Remark 2. The fixed points , , and of system (12) are unstable fixed points.

Proof. According to the stability condition for fixed point, The modules of all characters’ roots should be <1 (see [24]). At point , its corresponding Jacobian matrix iswhere , . We can get one eigenvalue of this Jacobian matrix: . For and , we can get , so is unstable. In a similar way, we can get the Jacobian matrix at point has one eigenvalue: ; because , we can know is unstable for . It is also easy to understand that is unstable; because if we assume a point , which is sufficiently close to (where ), then we have , so and gets farther away from 9.0412. Above all , , and are unstable fixed points. This completes the proof of this remark.

is the Nash equilibrium point of system (12), which satisfies and ; its stability can be judged by Jury stability criterion. We assume the characteristic equation of is . According to Jury stability criterion (see [6]), the sufficient condition for asymptotic stabilization of isJury stability criterion means that if condition (17) holds, is an asymptotically stable fixed point; these points in the small neighborhood of will converge to after a few periods; if condition (17) does not hold, may be not asymptotically stable; then bifurcation or even chaos may happen.

3.3. The Complex Dynamics Features of System (12)

The dynamical behaviors of this complicated system are hard to be studied by analytical method because of the complicated expressions. In order to obtain a deeper understanding of this bivariate dynamical system, some dynamic behaviors of system (12) with the given parameter values are simulated in the following text.

Figures 1 and 2 show the stable region of adjustment parameters; from them we can see that system (12) is asymptotically stable when bounded rational player’s adjustment speeds are small; with the increase of either or , system (12) will lose its stability; however, the influence of relies on and ; the value of influences system’s stability only when and are close to the boundary of their stable region.

Figure 1: The 3D stable region of .
Figure 2: The projection of Figure 1 in the plane.

Figure 3 shows system’s bifurcation diagram of prices and the corresponding maximal Lyapunov exponent with respect to when , . Figure 5 shows system’s bifurcation diagram of prices and the corresponding maximal Lyapunov exponent with respect to when , . The maximal Lyapunov exponent is used to test chaos; system is in chaos when it has positive maximal Lyapunov exponent. We can see from Figures 3 and 5 that the Nash equilibrium point is locally stable when the values of and are small; the increase of price or service adjustment speed of the bounded rational player will lead to the appearance of bifurcation and chaos. What is more, Figures 4 and 6 give the strange attractors, which show the finial states of player 1 in different situations.

Figure 3: Bifurcation diagram of prices (a) and corresponding maximal Lyapunov exponent (b) with respect to when , .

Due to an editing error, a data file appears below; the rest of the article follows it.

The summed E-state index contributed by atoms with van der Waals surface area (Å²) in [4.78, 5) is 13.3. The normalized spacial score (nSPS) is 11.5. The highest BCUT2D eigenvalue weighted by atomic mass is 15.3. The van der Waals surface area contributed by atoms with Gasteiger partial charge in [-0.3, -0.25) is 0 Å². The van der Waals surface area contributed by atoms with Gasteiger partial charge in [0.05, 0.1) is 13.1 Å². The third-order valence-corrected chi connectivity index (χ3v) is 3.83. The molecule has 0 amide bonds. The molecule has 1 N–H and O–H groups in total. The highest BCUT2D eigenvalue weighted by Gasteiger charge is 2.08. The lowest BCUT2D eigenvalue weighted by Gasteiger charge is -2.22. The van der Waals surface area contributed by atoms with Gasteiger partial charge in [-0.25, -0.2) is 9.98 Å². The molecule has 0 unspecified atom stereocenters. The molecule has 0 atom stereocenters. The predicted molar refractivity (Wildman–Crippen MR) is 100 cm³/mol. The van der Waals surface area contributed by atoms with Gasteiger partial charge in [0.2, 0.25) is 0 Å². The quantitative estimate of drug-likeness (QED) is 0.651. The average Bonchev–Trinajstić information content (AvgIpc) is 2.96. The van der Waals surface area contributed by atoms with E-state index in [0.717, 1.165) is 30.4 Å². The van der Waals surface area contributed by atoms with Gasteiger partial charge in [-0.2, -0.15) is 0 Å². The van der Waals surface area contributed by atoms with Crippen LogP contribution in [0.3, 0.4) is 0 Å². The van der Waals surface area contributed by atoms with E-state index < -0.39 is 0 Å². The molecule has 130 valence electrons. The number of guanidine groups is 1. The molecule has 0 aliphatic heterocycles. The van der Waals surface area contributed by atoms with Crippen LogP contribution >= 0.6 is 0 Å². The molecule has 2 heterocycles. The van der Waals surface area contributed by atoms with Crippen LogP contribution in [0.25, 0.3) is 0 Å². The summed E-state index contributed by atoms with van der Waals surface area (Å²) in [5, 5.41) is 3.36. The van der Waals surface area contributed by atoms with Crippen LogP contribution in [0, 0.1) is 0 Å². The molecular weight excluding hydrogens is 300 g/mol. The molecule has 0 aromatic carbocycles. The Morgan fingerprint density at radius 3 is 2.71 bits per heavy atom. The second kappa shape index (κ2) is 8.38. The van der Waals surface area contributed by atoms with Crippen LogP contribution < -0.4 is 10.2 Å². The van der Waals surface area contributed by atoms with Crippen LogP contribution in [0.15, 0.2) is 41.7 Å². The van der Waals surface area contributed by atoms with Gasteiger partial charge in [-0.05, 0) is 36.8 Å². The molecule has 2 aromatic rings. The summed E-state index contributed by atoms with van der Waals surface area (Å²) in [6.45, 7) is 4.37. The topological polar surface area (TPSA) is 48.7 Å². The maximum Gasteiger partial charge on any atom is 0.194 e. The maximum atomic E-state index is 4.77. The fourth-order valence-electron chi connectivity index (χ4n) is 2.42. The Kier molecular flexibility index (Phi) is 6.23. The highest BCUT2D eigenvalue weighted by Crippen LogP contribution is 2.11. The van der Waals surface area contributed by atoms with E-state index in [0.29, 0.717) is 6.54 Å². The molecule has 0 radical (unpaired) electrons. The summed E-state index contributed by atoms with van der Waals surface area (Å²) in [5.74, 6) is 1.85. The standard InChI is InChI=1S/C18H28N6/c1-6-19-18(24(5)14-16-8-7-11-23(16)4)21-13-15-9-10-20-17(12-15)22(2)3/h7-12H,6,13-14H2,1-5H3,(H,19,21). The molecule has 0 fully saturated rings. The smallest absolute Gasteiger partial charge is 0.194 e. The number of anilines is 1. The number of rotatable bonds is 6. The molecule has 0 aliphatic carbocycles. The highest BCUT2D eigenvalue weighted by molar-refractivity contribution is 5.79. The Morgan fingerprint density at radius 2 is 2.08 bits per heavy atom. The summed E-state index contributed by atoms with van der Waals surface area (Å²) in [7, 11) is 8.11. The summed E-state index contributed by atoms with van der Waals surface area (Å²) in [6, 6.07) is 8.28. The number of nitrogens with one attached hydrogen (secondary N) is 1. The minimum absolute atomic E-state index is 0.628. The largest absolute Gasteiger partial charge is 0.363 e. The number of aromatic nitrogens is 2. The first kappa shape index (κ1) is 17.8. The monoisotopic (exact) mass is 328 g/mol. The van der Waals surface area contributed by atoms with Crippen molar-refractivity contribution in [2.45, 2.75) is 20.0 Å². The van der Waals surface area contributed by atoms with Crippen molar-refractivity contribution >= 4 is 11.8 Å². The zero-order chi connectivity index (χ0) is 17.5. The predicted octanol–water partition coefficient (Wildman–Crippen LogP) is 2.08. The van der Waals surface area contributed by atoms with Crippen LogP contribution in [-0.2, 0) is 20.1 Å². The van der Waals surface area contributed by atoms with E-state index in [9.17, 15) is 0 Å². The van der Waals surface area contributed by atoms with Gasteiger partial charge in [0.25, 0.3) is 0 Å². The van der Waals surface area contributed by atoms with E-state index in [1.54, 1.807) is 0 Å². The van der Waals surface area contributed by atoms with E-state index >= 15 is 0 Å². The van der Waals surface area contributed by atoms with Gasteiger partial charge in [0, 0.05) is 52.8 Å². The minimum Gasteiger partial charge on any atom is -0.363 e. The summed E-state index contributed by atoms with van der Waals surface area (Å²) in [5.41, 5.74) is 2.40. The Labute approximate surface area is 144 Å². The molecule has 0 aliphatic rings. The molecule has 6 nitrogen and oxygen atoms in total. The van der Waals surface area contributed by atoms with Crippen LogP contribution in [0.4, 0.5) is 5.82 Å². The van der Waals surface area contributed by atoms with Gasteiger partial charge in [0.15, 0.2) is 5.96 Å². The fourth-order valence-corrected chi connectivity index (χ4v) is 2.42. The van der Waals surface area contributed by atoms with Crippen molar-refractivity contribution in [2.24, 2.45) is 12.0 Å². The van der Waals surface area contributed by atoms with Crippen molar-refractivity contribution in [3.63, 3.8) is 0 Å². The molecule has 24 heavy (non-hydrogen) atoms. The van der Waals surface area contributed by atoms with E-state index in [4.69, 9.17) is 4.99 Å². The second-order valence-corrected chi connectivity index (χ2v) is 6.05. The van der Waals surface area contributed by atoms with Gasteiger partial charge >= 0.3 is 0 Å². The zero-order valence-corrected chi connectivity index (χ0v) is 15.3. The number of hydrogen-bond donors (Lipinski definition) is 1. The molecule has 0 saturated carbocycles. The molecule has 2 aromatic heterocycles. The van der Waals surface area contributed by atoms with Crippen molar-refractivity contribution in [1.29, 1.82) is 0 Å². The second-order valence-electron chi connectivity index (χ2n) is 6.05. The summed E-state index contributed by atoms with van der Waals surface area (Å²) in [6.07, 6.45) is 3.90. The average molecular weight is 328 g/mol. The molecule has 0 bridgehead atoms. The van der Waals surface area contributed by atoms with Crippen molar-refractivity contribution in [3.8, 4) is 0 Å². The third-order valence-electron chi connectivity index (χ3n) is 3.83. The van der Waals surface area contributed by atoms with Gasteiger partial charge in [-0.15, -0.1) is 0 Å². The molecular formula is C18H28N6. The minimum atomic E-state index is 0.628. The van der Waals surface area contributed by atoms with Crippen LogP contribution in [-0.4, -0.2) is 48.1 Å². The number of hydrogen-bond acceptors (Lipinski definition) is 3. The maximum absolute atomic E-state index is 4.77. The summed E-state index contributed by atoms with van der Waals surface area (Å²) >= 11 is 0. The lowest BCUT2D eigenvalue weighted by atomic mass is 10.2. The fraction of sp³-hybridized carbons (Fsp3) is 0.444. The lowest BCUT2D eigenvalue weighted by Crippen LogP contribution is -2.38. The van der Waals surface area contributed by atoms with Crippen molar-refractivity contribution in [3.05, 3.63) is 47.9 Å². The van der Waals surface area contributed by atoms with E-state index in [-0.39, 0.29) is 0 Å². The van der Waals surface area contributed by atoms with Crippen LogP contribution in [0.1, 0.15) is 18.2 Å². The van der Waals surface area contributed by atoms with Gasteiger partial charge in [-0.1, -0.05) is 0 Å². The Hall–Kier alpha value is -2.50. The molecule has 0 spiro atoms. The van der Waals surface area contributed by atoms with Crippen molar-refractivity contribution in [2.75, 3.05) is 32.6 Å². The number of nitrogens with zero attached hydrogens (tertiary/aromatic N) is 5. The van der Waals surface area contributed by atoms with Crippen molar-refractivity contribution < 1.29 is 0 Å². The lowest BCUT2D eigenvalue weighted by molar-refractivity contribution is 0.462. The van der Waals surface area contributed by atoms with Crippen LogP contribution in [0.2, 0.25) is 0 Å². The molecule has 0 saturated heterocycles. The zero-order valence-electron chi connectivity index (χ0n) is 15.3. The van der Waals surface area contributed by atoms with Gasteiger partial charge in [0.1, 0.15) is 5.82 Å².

Figure 4: Strange attractor of system (12) when , , and .
Figure 5: Bifurcation diagram of prices (a) and corresponding maximal Lyapunov exponent (b) with respect to when , .
Figure 6: Strange attractor of system (12) when , , and .

Figure 7 shows system’s bifurcation diagrams of prices with respect to the parameter with different and . From Figure 7, we can see that the influence of on the system relies on the values of and ; this is consistent with Figures 1 and 2.

Figure 7: Bifurcation diagram of prices with respect to when (a) , and (b) , .

From the bifurcation diagrams and attractors showed above, we can know that different kinds of adjustment parameters have different impacts on the system. A big value of or a big value of can lead to the appearance of bifurcation and chaos, but two situations have different attractors. The influence of on the system relies on and ; has no influence on system when and are small; influences system’s stability only when and are close to the boundary of their stable region.

3.4. Price and Service Game versus Price Game

In this section we will compare price and service game with price game; we set as the initial value of service to make them comparable, because then price game has same equilibrium point with price and service game.

Figure 8 shows the bifurcation diagrams of and the corresponding maximal Lyapunov exponents with respect to when , where blue orbit represents the price game () and red orbit represents the price and service game (). We can see from Figure 8 that the stable region of price adjustment speed in price and service game is smaller than that in price game, but the appearance of chaos is delayed. Figure 9 shows the average profits in both price game and price and service game; we can know that player 1’s profit in price game is larger than (or is equal to) that in price and service game when is small, but with the increase of , no one is always larger than the other one; price and service game brings more profit when chaos is serious.

Figure 8: Bifurcation diagram of prices (a) and corresponding maximal Lyapunov exponent (b) with respect to when .
Figure 9: The changes of average profit of firm with respect to when .

We can know that price and service game will reduce the stable region of price adjustment parameter but can delay the appearance of chaos compared with price game; what is more, if the initial service is its equilibrium value, which one can bring more profit depends on the value of price adjustment parameter.

4. The Influence of RLS Estimation

Recursive least-square algorithm is a popular and practical algorithm used extensively in signal processing, communications, and control (see [25]). It can reduce the computation complexity of the conventional least-squares method and is usually implemented in a recursive manner. In [21], one estimation was carried out by using linear regression and recursive weighted least-squares method. Simulation results showed that the estimation errors converge to 0 after just a few periods. In [4] the complex dynamics of game with RLS estimation is studied, but the difference between RLS estimation and naive estimation is not investigated. In the following part, we assume that player uses RLS estimation instead of naive estimation, compared with naive estimation; the impact of RLS estimation on stable region of parameters and profit and basin of attractions will be analyzed.